UPPER EAST SIDE — The Met has punked out — but not enough for a few hard-core music fans.
Self-proclaimed "real punk" Gerry Visco, a 58-year-old writer, photographer and prominent voice in the New York punk scene, led a group of a dozen protesters outside the Met on Friday afternoon in dissent of "Punk: Chaos to Couture," which opened Thursday at the Upper East Side museum and runs through August 14.
"We're not mad, we're disappointed," said Visco, who moved to New York in 1974 and still hosts parties for the punk scene. "They did not fulfill the concept of punk. They should have gone a little further."
Visco first attended the exhibit Friday but organized the protest upon seeing published photographs earlier. Among her criticisms was the choice of clothes on display, describing them as "designed for a housewife who might want to look pretty and put on some fishnets."
"I was a real punk," Visco said, pointing at the jacket she said she got in London in 1977. "We like the fact that they're doing this show but it's not as authentic as it could have been."
Another objection was the sterile and "high-end" portrayal of a movement borne from a DIY ethic.
"It wasn't fun enough," Visco said. "It could have been more avant-garde and daring."
A 21-year-old man who identified himself as Renegade Red said he was there in support of Visco.
"I don't think it's a protest," he said of the gathering. "I think it's a friendly statement that this isn't true to punk."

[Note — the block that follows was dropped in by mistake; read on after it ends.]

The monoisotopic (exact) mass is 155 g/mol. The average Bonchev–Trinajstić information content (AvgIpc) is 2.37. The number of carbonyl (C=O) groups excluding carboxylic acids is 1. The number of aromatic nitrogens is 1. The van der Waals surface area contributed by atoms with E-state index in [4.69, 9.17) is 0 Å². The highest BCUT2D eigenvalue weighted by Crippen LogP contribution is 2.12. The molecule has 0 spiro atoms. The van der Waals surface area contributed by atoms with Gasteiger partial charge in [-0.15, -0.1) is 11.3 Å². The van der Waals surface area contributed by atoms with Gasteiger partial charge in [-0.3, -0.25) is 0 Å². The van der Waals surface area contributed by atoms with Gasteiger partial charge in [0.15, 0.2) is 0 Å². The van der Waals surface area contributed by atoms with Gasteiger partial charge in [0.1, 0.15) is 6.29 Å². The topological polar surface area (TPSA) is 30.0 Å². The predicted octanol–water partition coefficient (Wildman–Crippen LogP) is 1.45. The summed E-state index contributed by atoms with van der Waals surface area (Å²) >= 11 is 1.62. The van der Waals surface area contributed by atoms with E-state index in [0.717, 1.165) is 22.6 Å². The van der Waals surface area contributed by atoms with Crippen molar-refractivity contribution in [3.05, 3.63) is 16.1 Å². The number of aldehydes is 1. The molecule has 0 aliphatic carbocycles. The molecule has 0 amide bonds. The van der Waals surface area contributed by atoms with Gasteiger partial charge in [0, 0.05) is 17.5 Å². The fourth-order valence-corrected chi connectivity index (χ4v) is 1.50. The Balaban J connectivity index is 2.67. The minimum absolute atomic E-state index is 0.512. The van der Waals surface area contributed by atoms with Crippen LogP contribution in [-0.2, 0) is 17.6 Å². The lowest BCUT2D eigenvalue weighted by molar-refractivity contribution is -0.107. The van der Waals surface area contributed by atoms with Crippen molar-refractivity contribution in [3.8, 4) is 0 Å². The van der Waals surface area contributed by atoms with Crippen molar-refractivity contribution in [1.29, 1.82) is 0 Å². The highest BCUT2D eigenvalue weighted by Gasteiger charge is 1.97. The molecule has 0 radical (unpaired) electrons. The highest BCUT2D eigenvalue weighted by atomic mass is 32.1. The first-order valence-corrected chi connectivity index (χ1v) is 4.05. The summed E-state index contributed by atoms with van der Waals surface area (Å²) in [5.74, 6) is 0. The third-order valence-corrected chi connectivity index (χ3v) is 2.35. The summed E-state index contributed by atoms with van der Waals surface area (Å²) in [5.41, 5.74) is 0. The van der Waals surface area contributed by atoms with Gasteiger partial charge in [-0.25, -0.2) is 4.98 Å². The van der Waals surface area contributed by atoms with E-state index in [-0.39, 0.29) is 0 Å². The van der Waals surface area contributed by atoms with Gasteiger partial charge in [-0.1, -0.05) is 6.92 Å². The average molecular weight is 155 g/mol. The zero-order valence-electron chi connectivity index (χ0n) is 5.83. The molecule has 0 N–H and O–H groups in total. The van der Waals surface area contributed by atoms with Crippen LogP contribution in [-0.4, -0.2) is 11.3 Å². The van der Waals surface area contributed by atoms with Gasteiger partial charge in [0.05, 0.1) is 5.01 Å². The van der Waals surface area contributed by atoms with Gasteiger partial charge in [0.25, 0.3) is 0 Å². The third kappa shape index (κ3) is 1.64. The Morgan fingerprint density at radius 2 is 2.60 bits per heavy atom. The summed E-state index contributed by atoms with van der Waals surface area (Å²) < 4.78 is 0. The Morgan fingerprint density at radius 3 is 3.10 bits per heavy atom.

Rew Starr, a musician friend of Visco's who said she was "older than Britney but younger than Madonna," said she was looking forward to seeing the exhibit but laughed at the idea of celebrities dressing up to be punk.
"I'm curious because it's 'red-carpet Punk,' designers designing $900 outfits to look punk," Starr said. "Punk is an expression of self, so if you're looking to buy something to look punk you're not punk."
Andrew Tess, a 21-year-old artist, considers himself a fan of the Met, where he goes for perspective on his own work and "to see what the masses are thinking." He hopes the exhibit will encourage those unfamiliar with punk culture to learn more.
"The subculture should support the mainstream and the mainstream should support the subculture," Tess said. "I think everyone is punk in their own way."
Visco said the group plans on returning at least once a week through the duration of the exhibit in the spirit of punk and "visual protest."
"They should have a black carpet, not a red carpet," she said.